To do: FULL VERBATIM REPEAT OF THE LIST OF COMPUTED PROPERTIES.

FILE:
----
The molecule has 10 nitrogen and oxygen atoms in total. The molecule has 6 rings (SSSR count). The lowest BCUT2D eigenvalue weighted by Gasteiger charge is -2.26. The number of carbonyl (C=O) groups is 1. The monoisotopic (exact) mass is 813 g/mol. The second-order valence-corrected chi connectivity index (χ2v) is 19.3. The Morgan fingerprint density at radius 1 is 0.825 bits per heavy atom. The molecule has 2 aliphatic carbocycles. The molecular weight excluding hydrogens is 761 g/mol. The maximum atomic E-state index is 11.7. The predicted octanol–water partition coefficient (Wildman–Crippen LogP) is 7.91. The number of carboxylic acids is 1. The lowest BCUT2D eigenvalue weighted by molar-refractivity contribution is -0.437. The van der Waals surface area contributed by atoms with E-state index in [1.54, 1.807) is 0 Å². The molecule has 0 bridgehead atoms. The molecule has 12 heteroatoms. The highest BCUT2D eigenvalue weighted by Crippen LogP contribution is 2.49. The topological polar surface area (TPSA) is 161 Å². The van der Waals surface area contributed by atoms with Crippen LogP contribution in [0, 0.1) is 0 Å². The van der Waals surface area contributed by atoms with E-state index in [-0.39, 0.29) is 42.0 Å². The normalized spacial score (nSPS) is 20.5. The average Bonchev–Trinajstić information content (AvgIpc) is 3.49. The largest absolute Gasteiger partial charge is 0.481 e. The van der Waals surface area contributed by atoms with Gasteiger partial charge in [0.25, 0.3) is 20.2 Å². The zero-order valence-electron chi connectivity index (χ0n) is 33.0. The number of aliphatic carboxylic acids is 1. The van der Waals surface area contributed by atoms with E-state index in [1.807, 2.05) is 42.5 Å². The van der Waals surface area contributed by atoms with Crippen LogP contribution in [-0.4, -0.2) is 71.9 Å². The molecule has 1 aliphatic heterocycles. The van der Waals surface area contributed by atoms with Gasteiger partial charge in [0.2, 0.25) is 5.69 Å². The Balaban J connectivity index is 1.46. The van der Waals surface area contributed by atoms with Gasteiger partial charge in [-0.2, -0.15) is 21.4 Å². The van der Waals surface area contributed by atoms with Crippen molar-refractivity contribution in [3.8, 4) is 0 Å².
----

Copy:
The molecule has 10 nitrogen and oxygen atoms in total. The molecule has 6 rings (SSSR count). The lowest BCUT2D eigenvalue weighted by Gasteiger charge is -2.26. The number of carbonyl (C=O) groups is 1. The monoisotopic (exact) mass is 813 g/mol. The second-order valence-corrected chi connectivity index (χ2v) is 19.3. The Morgan fingerprint density at radius 1 is 0.825 bits per heavy atom. The molecule has 2 aliphatic carbocycles. The molecular weight excluding hydrogens is 761 g/mol. The maximum atomic E-state index is 11.7. The predicted octanol–water partition coefficient (Wildman–Crippen LogP) is 7.91. The number of carboxylic acids is 1. The lowest BCUT2D eigenvalue weighted by molar-refractivity contribution is -0.437. The van der Waals surface area contributed by atoms with E-state index in [1.54, 1.807) is 0 Å². The molecule has 0 bridgehead atoms. The molecule has 12 heteroatoms. The highest BCUT2D eigenvalue weighted by Crippen LogP contribution is 2.49. The topological polar surface area (TPSA) is 161 Å². The van der Waals surface area contributed by atoms with Crippen LogP contribution in [0, 0.1) is 0 Å². The van der Waals surface area contributed by atoms with E-state index in [-0.39, 0.29) is 42.0 Å². The normalized spacial score (nSPS) is 20.5. The average Bonchev–Trinajstić information content (AvgIpc) is 3.49. The largest absolute Gasteiger partial charge is 0.481 e. The van der Waals surface area contributed by atoms with Gasteiger partial charge in [0.25, 0.3) is 20.2 Å². The zero-order valence-electron chi connectivity index (χ0n) is 33.0. The number of aliphatic carboxylic acids is 1. The van der Waals surface area contributed by atoms with E-state index in [1.807, 2.05) is 42.5 Å². The van der Waals surface area contributed by atoms with Crippen LogP contribution in [-0.4, -0.2) is 71.9 Å². The molecule has 1 aliphatic heterocycles. The van der Waals surface area contributed by atoms with Gasteiger partial charge in [0.2, 0.25) is 5.69 Å². The Balaban J connectivity index is 1.46. The van der Waals surface area contributed by atoms with Gasteiger partial charge in [-0.2, -0.15) is 21.4 Å². The van der Waals surface area contributed by atoms with Crippen molar-refractivity contribution in [3.8, 4) is 0 Å².